Many top officials of the established political parties see us growing in strength and influence and have tried to join us. We don't want opportunists like that in Setiakawan. We always respond politely — but don't let them join.

We want to return to the original ideology of Panca Sila, use Panca Sila so that people are no longer oppressed or poor — so people work together to build our society. We want to build a country where people have a sense of solidarity and concern for each other. The original ideology of Panca Sila is very similar to the ideas of socialism.

How do you view attempts to build socialism in other developing countries?

Countries like Vietnam, Laos, Cuba have built a false socialism.

Their error was that they took a foreign ideology and tried to apply it to their own country. Panca Sila is different. In formulating the ideology of Panca Sila, President Sukarno borrowed from Marxism and combined this with Indonesian culture and beliefs. Panca Sila is therefore an ideology which is Indonesia's own.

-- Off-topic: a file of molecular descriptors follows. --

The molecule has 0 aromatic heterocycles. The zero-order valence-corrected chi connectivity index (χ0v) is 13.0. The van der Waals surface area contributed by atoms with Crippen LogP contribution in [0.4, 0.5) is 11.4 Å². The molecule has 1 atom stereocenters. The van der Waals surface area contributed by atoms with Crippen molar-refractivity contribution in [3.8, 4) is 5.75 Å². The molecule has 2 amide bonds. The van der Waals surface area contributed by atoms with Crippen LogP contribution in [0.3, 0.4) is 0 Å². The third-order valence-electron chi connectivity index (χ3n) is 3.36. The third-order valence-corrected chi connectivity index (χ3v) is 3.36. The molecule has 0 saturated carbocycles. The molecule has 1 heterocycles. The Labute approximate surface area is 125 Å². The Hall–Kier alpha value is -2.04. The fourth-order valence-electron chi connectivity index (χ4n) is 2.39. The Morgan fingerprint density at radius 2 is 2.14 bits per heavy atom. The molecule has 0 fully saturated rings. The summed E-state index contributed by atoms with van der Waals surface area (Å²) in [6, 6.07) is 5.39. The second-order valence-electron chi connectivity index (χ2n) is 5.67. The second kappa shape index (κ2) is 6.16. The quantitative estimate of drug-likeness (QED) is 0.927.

We know that the struggle to build a new Indonesia will be very difficult, but we are prepared for that, we expect that.

God will bless us in our struggle. If we are struggling for the sake of our members, for the sake of our country, then we are obeying God.

What kind of support are you seeking from Australian unions?

Most important of all, we need moral support: writing letters to the Indonesian government asking that Setiakawan be recognised by the government. Our constitution states that workers have the right to free association.

We want to say to Australian unions, as an act of solidarity with Indonesian workers, send letters to our government. If you have training programs, help us train our workers. If you

can, assist us financially. But most important of all, we need your moral support. The international community must put pressure on the Indonesian government so we can work to improve the lives of Indonesian people.

* Panca Sila is the official Indonesian state philosophy, developed by Sukarno during the independence war against Dutch colonialism. Its five principles are: belief in one god; humanitarianism; the unity of Indonesia; democracy; and social justice.